May 21, 2018
Wondering what to wear to the gym? The days of rummaging through your drawers for an old T-shirt and any pair of shorts that fit are long gone, as most of your fellow gym goers have upped their game when it comes to athletic wear. It’s not purely for aesthetics, however. There’s more than meets the eye when it comes to having a wardrobe of gym clothes for your various sweat sessions.
First off, it’s a matter of comfort and confidence. According to Lauren Makinson of Sole Active in Haddonfield, N.J., when you feel good about what you’re working out in, you’re less likely to slack.
“Comfort and confidence is key,” she says.
“If your attention is focused on how you look, or issues with your clothes, you’re not making the most of the time you have to work out. Make sure you are excited and comfortable in the outfit you have on so you can rock your workout.”
Liz Pagonis of Philadelphia Runner has similar feedback, in that it’s not about the look of the clothes, but how they make you feel.
“It’s more important to feel good when you work out,” she says.
“It’s hard enough to go to the gym or squeeze in a workout some days — you don’t want uncomfortable gear to be another obstacle.”
So, what sorts of gym clothes make you feel good? It all starts with the fabric.
“Choose lightweight, moisture-wicking fabrics,” Pagonis says.
“Cotton is a great fabric for other areas of life, but it gets heavier with sweat, which can slow you down and feel uncomfortable. Synthetic materials help keep you cool and dry to prevent chafing and other skin irritation.”
Makinson also suggests layering your gym clothes so that the transition from work to working out is more seamless.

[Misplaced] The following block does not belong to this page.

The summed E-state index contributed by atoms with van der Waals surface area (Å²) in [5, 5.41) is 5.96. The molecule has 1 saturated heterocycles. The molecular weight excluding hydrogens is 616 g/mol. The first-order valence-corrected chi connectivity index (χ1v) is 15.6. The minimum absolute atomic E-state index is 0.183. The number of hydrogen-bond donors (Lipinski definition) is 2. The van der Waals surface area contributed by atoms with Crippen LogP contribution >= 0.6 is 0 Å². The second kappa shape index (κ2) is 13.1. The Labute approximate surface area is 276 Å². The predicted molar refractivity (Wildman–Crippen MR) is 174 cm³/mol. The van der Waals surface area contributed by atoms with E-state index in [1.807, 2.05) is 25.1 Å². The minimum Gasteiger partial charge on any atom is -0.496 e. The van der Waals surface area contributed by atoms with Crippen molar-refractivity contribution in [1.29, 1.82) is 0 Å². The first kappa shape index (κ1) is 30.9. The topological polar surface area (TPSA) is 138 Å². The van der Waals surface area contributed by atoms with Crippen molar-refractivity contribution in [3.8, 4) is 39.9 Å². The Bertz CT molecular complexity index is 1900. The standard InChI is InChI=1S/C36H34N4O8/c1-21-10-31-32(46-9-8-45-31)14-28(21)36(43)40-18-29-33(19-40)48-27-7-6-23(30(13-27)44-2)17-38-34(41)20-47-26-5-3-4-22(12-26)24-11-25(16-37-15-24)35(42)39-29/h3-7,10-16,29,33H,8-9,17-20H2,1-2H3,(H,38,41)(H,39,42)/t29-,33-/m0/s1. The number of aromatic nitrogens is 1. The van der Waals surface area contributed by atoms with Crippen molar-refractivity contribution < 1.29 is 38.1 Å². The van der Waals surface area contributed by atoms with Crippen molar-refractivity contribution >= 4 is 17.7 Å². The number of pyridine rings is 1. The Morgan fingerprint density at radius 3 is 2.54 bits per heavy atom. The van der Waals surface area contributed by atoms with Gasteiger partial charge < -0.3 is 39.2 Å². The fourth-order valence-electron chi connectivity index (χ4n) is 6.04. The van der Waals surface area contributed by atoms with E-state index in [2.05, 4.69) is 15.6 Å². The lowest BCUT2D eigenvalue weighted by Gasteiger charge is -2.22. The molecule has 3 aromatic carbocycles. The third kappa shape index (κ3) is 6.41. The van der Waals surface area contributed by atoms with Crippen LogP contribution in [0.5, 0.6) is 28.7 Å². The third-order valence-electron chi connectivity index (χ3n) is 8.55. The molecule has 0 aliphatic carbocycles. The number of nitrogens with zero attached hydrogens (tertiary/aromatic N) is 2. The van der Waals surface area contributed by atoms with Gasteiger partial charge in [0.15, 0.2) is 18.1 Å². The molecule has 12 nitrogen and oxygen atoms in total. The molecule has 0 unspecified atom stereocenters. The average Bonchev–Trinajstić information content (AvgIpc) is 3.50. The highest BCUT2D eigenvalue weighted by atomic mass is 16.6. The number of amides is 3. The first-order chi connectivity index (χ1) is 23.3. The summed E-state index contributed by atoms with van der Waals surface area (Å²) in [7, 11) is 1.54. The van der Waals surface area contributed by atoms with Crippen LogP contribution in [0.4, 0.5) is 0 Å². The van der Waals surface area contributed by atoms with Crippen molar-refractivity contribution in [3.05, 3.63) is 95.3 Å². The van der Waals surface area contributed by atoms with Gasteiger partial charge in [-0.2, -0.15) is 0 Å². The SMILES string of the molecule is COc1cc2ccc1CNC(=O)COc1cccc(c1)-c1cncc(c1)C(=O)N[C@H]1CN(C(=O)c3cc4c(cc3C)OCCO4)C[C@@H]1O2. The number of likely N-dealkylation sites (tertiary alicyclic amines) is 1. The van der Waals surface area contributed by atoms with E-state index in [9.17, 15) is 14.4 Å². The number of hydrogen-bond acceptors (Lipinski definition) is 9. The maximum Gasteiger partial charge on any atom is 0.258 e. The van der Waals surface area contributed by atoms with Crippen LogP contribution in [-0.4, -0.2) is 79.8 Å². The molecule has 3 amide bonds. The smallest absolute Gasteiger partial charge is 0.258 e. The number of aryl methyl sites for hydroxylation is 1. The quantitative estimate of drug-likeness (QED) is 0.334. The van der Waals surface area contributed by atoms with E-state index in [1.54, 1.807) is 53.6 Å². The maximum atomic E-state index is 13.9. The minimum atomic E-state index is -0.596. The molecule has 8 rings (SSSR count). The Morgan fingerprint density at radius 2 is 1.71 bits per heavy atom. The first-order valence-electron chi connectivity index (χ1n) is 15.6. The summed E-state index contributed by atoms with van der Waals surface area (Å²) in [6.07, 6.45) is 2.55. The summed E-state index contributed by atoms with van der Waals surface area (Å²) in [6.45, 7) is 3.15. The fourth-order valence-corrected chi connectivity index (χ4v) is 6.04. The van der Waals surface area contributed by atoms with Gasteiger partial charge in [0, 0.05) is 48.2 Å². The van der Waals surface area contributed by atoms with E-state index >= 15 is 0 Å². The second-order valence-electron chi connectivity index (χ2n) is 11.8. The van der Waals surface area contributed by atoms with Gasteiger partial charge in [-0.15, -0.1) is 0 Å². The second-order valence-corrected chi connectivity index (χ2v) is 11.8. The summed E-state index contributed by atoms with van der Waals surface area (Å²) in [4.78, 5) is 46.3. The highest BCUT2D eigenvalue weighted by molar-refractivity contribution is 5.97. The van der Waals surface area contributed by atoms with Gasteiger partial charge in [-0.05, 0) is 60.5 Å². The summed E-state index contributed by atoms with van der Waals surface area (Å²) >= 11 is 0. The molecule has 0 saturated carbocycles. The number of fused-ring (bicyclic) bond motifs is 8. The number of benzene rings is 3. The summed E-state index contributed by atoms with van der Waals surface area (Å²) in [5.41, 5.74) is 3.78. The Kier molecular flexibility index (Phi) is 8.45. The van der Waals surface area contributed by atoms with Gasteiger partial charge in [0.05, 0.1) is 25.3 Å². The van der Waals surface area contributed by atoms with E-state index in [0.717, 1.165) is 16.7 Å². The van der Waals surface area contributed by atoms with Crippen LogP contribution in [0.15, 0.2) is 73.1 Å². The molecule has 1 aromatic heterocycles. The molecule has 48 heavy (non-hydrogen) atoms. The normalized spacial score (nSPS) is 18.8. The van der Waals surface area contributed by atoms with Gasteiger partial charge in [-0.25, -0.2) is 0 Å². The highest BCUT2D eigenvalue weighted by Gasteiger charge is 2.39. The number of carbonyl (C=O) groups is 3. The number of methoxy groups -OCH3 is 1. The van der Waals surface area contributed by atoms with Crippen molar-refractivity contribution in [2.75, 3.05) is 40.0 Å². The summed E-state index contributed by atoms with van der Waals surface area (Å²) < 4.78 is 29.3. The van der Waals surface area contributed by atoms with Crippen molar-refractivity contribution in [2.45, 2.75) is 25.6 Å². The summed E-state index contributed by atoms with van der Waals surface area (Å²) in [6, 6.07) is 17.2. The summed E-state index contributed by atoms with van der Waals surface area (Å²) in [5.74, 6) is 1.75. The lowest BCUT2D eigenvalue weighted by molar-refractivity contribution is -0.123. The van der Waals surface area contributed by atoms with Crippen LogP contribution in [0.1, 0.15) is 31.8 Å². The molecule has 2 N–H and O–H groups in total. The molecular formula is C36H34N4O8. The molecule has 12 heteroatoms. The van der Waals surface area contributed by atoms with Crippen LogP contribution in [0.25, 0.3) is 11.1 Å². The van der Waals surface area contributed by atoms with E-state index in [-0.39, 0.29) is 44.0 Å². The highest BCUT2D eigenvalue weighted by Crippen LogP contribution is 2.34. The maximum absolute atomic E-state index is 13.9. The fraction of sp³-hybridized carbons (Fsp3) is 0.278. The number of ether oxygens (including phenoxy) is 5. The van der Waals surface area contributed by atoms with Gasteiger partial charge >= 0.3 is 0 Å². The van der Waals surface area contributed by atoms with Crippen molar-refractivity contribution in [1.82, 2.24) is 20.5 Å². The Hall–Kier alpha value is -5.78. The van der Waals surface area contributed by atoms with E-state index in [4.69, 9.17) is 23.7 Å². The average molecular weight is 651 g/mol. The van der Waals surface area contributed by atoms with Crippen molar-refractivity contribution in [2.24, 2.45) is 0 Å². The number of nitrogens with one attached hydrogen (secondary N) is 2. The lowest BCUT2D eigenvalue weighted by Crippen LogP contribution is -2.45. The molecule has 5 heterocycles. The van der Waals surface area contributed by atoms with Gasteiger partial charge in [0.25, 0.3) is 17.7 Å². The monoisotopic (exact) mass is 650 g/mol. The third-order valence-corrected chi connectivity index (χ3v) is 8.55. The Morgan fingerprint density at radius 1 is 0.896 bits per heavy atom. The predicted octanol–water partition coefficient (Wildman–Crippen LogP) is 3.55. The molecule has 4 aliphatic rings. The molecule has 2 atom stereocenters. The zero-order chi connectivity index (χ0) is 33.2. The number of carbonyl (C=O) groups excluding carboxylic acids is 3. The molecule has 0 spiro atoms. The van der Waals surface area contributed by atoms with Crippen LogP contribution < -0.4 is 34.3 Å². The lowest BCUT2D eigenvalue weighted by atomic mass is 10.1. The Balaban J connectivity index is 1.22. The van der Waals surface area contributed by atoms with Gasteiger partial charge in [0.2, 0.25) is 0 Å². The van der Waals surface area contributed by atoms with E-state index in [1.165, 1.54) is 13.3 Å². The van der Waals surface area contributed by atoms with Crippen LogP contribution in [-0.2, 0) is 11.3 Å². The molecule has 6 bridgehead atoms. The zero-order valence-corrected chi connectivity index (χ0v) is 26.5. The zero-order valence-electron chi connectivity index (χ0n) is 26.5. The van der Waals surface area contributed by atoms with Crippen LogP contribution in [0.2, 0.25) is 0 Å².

“The athleisure phenomenon has provided the ability to incorporate functional clothes into our entire day,” she says.
“A pair of Koral Lustrous Leggings can easily be paired with a sweater and boots for an everyday look. Quickly swap the boots for sneaks and take the sweater off to show the activewear tank layered underneath, and you’re ready to take on any workout.”
“You want to be in a shoe that’s comfortable and suited for the activity that you are doing,” Pagonis says.
“We recommend getting properly fitted for a pair of sneakers at a local specialty shop in order to find the right pair of shoes for you. Staff will watch you run and walk, measure your feet and ask questions in order to assess your needs and recommend the best options for your feet.”
And if you want to avoid those painful blisters — especially in the summer months — investing in the right pair of socks can go a long way.
“All socks are not created equal,” Pagonis adds.
“Like we said before, avoid cotton. Socks made of synthetic materials are designed to help prevent blisters by reducing friction and wicking away moisture.”